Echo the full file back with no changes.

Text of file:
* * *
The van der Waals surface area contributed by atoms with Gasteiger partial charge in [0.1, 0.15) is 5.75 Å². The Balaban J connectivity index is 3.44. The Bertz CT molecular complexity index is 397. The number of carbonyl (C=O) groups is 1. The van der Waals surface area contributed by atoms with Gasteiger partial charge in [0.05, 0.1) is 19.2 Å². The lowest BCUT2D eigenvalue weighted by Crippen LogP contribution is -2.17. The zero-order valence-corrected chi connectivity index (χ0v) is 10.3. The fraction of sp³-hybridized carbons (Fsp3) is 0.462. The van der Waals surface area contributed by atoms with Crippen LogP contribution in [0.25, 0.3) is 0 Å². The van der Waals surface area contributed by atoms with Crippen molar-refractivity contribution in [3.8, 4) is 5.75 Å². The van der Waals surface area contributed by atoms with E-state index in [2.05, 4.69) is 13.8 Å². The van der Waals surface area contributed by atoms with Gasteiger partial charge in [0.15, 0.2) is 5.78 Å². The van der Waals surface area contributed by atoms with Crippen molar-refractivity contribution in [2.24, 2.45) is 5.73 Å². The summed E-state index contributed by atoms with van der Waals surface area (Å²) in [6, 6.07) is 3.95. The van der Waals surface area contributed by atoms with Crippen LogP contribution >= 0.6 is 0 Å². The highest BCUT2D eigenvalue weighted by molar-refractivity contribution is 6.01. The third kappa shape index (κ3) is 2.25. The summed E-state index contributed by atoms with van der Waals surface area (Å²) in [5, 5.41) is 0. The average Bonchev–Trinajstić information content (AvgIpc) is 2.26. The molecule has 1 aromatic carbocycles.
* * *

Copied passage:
The van der Waals surface area contributed by atoms with Gasteiger partial charge in [0.1, 0.15) is 5.75 Å². The Balaban J connectivity index is 3.44. The Bertz CT molecular complexity index is 397. The number of carbonyl (C=O) groups is 1. The van der Waals surface area contributed by atoms with Gasteiger partial charge in [0.05, 0.1) is 19.2 Å². The lowest BCUT2D eigenvalue weighted by Crippen LogP contribution is -2.17. The zero-order valence-corrected chi connectivity index (χ0v) is 10.3. The fraction of sp³-hybridized carbons (Fsp3) is 0.462. The van der Waals surface area contributed by atoms with Crippen LogP contribution in [0.25, 0.3) is 0 Å². The van der Waals surface area contributed by atoms with Crippen molar-refractivity contribution in [3.8, 4) is 5.75 Å². The van der Waals surface area contributed by atoms with E-state index in [2.05, 4.69) is 13.8 Å². The van der Waals surface area contributed by atoms with Gasteiger partial charge in [0.15, 0.2) is 5.78 Å². The van der Waals surface area contributed by atoms with Crippen molar-refractivity contribution in [2.24, 2.45) is 5.73 Å². The summed E-state index contributed by atoms with van der Waals surface area (Å²) in [6, 6.07) is 3.95. The van der Waals surface area contributed by atoms with Crippen LogP contribution >= 0.6 is 0 Å². The highest BCUT2D eigenvalue weighted by molar-refractivity contribution is 6.01. The third kappa shape index (κ3) is 2.25. The summed E-state index contributed by atoms with van der Waals surface area (Å²) in [5, 5.41) is 0. The average Bonchev–Trinajstić information content (AvgIpc) is 2.26. The molecule has 1 aromatic carbocycles.